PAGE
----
February 28, 2024

👋 Welcome back everyone, and hold on to your coffee mugs: Starbucks and the union representing some of its workers released nearly identical statements yesterday, signaling a willingness to work together toward a labor contract.

  • This comes a few months after we wrote that the Seattle-based company was softening its anti-union stance.

But enough coffee talk. Let's get into the world of billionaire giving. Today's newsletter is 937 words, 4 minutes.

1 big thing: A medical school gets $1 billion

Illustration: Gabriella Turrisi/Axios

Ruth Gottesman has donated $1 billion to the Albert Einstein College of Medicine in the Bronx. The money will be placed in an endowment, the income from which will fund free tuition for all students in perpetuity, Felix writes.

Why it matters: No one but Gottesman, a pediatrician who spent her whole career at Einstein, would have made this particular donation. But philanthropy by its nature is idiosyncratic, and this gift in particular has the potential to have some very welcome second- and even third-order effects.

The big picture: Gottesman was bequeathed her fortune by her husband, Sandy, an early investor in Berkshire Hathaway, who died in 2022 at the age of 96.

  • At least by her telling, she had no idea the sum even existed until she was given instructions to "do whatever you think is right with it."

Between the lines: Berkshire Hathaway, famously, never pays a dividend, so the Gottesmans never paid any income tax on these shares. And because they never sold them, they never paid capital gains tax, either.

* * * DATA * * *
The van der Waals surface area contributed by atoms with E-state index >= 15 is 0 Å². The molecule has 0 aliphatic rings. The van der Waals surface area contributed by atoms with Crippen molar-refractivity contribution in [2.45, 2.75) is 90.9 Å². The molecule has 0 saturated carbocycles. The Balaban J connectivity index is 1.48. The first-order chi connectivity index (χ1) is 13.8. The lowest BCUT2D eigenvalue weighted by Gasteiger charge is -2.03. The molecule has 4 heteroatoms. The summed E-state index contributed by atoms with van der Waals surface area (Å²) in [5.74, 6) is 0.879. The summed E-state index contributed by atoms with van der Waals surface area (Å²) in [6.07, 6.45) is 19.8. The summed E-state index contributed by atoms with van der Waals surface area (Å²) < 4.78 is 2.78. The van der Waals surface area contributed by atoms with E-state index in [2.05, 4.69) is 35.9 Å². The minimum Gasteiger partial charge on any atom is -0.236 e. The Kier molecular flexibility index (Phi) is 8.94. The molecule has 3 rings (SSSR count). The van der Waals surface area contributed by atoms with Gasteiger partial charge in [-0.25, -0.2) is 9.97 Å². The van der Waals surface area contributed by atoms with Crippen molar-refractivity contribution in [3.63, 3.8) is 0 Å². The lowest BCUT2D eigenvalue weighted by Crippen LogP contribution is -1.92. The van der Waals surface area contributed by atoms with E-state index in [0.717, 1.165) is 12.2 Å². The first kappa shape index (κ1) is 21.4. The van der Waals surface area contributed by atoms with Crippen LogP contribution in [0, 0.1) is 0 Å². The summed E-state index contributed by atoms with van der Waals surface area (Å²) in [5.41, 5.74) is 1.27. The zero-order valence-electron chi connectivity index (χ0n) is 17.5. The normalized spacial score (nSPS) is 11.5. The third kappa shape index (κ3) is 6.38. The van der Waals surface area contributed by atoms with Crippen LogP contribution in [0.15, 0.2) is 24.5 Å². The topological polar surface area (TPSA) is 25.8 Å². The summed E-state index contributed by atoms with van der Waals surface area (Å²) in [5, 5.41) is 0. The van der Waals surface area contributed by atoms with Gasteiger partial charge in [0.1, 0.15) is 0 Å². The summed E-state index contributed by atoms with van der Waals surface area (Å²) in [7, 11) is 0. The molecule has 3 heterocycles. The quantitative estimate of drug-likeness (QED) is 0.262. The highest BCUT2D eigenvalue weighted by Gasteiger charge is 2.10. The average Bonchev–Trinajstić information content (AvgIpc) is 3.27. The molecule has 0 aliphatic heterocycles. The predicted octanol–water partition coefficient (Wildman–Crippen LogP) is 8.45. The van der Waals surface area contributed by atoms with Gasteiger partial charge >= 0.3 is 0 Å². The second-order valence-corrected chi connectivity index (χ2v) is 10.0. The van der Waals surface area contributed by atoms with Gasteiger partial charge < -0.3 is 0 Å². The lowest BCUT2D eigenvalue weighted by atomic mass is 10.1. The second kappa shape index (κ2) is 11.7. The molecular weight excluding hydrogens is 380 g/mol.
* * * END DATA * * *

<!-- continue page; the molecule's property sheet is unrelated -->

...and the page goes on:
• Eventually, substantially all of the $1 billion portfolio would have been subject to 40% estate tax upon Gottesman's death. But now that too has been avoided.
  • Because the college is a nonprofit, it can sell the Berkshire Hathaway shares without incurring any tax liability.

Winners: First and foremost, the beneficiaries of this deal will be the medical students at Einstein, none of whom will pay any tuition from August forward.

  • Medical students, especially those who choose to study in a very poor area of the Bronx, tend to be idealistic. If they're not forced by the weight of student debt to find high-paying jobs in rich neighborhoods, they're much more likely to stay where they're needed most.
  • Because Einstein is now genuinely needs-blind, it can also focus its own admissions even more on identifying and recruiting a truly diverse group of future doctors, many of whom grew up in the neighborhood they'll be serving. It's been doing that for a while, with its Bronx HOPE program.

Follow the money: The $1 billion endowment should enable Einstein, which has historically been cash-strapped, to provide a more well-resourced offering.

  • The college has always punched above its weight in terms of research, and a better-endowed medical school stands to attract more renowned teachers to the faculty and the associated Montefiore hospital system.
  • Money begets money: U.S. donors tend to prefer to give to rich and successful institutions rather than those that are struggling. As such, Einstein's new $1 billion endowment lays the groundwork for a significantly higher level of donations from elsewhere.